Fergy overloading Miss Velocity’s more mundane replacement at Narcissus Landing, 1940. Ron Smith photo courtesy of Charles Smith.


The other remarkable early ranger was Fergy who, like Lionel Connell, combined the job with that of tourism operator. His toughest journey was not on the lake but in an upside-down bath. While building the original Pine Valley Hut, the Lake St Clair ranger lugged an iron tub to it about 10 km from Narcissus Landing by balancing it upside down on his shoulders and head, his forehead reputedly having been reinforced to mend a war wound (his World War One record suggests only that he suffered from shell shock and deafness). Stripping off in the heat, his curses echoing inside the bath, he was stark naked when he ran into a party of bushwalkers. 

Extension of eastern and western reserve boundaries 1935 and 1939

The extension of fauna sanctuary boundaries to natural features was done with the intention of negating claims by hunters that they weren’t sure where the boundaries were. Tommy McCoy seems to have known. His Lake Ayr Hut was cheekily perched within sight of the reserve boundary. Reactions to it showed the distinction between the old-style conservationists in the park administration and the new ones of the bushwalking community. Cradle Mountain Reserve Board Secretary Ron Smith, a former possum shooter, respectfully left payment of threepence for a candle he removed from McCoy’s camp.[21] Hobart hikers, on the other hand, became conservation activists, puncturing McCoy’s canned food with a geological pick when they found his hut in 1948.[22] McCoy, like fellow snarers Paddy Hartnett, Bert Nichols and Lionel Connell before him, embraced the opportunities offered by tourism, building and repairing Overland Track huts. He was proprietor of Waldheim Chalet when he died in 1952.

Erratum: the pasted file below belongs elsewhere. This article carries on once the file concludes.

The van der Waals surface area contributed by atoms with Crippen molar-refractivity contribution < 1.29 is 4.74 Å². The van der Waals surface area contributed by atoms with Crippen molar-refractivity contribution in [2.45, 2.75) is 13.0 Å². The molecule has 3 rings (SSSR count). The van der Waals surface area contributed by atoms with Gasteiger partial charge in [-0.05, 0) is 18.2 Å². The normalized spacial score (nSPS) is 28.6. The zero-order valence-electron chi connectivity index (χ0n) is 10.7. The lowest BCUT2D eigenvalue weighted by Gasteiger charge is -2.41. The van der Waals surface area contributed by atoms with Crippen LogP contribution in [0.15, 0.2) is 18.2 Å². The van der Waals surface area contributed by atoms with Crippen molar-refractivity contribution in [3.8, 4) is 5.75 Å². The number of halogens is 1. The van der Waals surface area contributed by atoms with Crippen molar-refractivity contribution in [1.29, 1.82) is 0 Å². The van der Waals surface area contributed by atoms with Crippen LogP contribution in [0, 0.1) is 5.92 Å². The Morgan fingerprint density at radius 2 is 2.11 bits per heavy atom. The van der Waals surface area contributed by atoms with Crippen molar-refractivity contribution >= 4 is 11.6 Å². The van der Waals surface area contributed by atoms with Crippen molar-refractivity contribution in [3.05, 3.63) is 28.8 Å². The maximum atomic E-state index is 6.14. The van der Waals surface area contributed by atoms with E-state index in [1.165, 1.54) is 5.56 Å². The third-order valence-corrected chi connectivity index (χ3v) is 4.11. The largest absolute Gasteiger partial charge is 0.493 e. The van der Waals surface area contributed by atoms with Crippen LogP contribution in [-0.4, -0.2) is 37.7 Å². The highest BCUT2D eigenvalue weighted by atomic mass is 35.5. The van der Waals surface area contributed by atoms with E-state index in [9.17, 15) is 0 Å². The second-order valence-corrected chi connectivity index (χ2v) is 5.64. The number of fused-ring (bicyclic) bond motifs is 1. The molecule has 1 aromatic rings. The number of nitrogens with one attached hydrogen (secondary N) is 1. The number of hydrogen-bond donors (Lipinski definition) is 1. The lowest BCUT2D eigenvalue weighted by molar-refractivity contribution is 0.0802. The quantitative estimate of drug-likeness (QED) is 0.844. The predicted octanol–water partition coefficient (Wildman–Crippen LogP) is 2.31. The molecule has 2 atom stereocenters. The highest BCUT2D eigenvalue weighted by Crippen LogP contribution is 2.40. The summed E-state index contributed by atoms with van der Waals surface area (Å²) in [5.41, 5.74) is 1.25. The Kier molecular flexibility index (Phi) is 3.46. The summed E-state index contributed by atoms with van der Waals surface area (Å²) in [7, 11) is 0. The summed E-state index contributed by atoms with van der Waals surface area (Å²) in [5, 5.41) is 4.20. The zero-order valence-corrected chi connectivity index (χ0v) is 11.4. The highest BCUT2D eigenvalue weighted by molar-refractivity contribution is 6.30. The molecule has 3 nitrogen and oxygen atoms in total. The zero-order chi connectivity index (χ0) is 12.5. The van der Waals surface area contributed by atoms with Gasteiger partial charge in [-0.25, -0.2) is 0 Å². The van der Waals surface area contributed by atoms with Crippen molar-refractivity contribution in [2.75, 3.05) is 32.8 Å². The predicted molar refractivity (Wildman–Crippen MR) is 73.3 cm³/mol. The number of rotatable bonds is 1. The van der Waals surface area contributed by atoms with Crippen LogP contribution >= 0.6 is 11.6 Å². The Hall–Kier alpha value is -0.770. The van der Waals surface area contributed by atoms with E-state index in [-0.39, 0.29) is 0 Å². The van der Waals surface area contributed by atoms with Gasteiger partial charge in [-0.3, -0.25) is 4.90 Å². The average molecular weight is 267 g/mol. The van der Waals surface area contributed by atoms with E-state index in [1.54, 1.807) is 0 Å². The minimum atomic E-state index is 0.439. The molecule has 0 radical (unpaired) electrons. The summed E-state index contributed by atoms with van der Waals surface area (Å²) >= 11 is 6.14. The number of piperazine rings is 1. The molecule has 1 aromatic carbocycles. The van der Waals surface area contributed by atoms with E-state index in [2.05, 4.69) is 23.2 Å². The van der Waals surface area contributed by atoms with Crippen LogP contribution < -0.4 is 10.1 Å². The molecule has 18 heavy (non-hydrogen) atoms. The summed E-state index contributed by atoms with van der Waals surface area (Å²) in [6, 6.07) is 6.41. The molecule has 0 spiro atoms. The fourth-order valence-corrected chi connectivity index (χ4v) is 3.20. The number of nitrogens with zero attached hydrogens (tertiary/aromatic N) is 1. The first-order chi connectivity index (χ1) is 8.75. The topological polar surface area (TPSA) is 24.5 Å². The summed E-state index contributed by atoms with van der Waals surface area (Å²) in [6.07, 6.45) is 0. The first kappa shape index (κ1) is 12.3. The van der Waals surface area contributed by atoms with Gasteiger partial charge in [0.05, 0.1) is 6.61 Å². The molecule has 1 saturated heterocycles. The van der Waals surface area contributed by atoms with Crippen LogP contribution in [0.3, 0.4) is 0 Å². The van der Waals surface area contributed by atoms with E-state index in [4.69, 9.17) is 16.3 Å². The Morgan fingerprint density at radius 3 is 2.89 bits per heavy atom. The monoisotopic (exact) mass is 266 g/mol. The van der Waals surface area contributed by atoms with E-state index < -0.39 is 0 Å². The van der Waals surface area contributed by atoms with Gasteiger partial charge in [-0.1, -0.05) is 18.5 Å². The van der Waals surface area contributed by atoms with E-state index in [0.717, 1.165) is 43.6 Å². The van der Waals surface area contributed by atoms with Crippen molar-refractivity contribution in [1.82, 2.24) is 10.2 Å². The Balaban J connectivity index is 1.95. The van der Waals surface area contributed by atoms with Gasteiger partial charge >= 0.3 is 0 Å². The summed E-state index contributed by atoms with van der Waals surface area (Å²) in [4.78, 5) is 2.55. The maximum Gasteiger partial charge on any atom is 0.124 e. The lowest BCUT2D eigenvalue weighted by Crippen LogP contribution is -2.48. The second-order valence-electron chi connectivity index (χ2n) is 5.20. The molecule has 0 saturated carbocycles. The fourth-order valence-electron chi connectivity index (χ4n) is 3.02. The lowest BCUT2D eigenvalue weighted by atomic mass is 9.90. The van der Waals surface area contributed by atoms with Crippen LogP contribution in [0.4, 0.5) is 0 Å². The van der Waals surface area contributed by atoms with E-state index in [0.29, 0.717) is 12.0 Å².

Some of JW Beattie’s islands, southern end of Lake St Clair. Beattie photo, courtesy of Alma McKay.


Damming Lake St Clair 1937

The Art Deco Pump-house Hotel which juts into southern Lake St Clair, as if walking the plank for its crimes, is a symbol of gradually changing values. In 1922, in a joint lecture about ‘preserving’ the tract of land south from Cradle Mountain, Ray McClinton and Fred Smithies deplored the ‘firestick of the destroyer’ and the ‘ravages of the trapper’ but spruiked the hydro-electric potential of the region’s lakes.[23] Fifteen years later the naivety of this position became apparent when the Hydro-Electric Department dammed the Derwent River as part of the Tarraleah Power Scheme. After assuring the National Park Board that Lake St Clair would be unaffected, it raised the lake’s water level by more than a metre, sinking the golden moraine sand (the Frankland Beaches) and the accompanying islands once painted by Piguenit and photographed by Beattie.[24] A fringe of dead trees around the lake’s edge now greeted visitors. When photographers Stephen Spurling III and Frank Hurley joined the National Park Board in attacking the Hydro, Minister for Lands and Works Major TH Davies sprang to the institution’s defence, describing the damage as ‘unavoidable’.[25] This was a taste of what was to come at Cataract Gorge, Lake Pedder, the Pieman River and the Lower Gordon River.

Excision of the Wolfram Mine